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4 tips for a successful implementation of Process Control

by The Tip Doctor

December 9, 2011

Tip Doctor, Insider Learning Network.

The following tip has been taken from Jamie Croudace at Turnkey Consulting’s presentation “Tips and Tricks for a successful Process Control Implementation” which took place during the GRC 2011 conference in Las Vegas, March 8-11.

4 tips for a successful implementation of Process Control

1. Don’t Try and Conquer the World All at Once

  • Many companies fail as they try to “do it all” and wind up not doing any part right
    • Business buy-in is hard to get — business does not see the value; won’t take time to help
    • Internal compliance specialists don’t have time to find the value adds — can only concentrate on the mandated compliance requirements
    • Internal compliance specialists viewed as auditors here to hinder, not to help

2. Start with One or Two Processes

  • Pick a process that is:
    • Very key to the business (maybe very risky or inefficient?)
    • Known to have a great deal of business input — stakeholder with the right attitude towards controls 
    • Good IT integration with the business; good communication already established
  • Will enable management buy-in as you will have a successful process to demonstrate added value and proven results
  • This method supports rapid prototyping or a modular project- based approach on a process-by-process approach

3. Know Your Direction

  • Many companies fail as they get lost in the detail
    • The more controls the better, right?
    • If you start with no idea of what you are trying to accomplish,  you won’t be able to establish any innovative ideas
    • Historic processes remain unchanged and unchallenged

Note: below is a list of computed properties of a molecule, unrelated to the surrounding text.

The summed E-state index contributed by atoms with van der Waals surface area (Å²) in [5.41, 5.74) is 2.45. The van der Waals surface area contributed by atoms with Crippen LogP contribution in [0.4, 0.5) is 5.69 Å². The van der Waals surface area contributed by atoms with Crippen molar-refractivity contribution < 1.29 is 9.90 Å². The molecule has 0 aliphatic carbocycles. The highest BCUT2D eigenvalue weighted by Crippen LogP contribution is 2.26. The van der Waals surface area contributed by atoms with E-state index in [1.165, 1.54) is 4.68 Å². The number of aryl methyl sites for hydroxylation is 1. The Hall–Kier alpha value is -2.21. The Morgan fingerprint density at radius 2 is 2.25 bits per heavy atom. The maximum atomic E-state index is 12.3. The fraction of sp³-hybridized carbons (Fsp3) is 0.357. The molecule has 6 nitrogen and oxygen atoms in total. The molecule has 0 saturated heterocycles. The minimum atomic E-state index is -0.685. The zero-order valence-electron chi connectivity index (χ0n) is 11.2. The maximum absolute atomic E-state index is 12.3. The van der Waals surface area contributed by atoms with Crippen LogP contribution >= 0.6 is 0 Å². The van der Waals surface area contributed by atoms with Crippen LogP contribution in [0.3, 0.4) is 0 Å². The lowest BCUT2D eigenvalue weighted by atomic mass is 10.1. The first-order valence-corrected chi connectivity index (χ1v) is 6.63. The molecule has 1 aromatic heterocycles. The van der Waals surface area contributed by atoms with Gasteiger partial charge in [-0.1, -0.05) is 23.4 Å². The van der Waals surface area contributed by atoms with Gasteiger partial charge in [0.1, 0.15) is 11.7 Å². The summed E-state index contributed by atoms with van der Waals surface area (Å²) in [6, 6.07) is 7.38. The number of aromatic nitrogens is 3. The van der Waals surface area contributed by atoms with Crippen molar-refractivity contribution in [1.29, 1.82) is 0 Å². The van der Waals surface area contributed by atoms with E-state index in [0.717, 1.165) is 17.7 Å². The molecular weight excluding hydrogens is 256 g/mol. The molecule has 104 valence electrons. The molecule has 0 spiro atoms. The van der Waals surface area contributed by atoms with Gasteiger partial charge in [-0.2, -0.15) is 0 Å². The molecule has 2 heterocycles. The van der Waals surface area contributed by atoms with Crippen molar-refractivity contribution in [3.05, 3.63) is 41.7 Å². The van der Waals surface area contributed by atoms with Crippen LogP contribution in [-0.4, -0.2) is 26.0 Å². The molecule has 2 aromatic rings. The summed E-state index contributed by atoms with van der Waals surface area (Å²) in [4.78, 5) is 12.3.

• Know your risks before you start
  • Understand from a high level what your key areas of concern within the process are:
    • What are the compliance risks? 
      • What are you complying with (specifically)?
      • What are the minimum requirements?
  • Understand from a high level what your key areas of concern within the process are (cont.):
    • What are your operational risks? 
      • Is the process inefficient?  
      • Do clients complain? Do you get poor client feedback?
      • Are you losing money on late payments? 
      • Are your employees raising issues with the process internally?
    • Do you have other legal risks associated with the process?  (e.g., payroll process and data privacy, health and safety)
    • Are there other risks specific to your business?
  • You may not know all the risks in the beginning
    • You can do research before starting (e.g., client and internal questionnaires, looking into statistics on process-related data, etc.)
    • You can always add more risks as you go!
    • Prioritize the risks in order of importance to the organization

4. Take Stock of What You Have

  • Next step is to walk through the current processes
  • Gain an understanding of:
    • Current controls in place and nature of the controls (preventive,  detective, manual, or automated)
    • Effort vs. effectiveness of those controls
    • Control operator understanding of the controls and concerns with the process (may find more risks)
    • Control owner understanding of the controls and concerns with the process (may find more risks)
    • How centralized and standardized are the processes within the business unit? What about globally?

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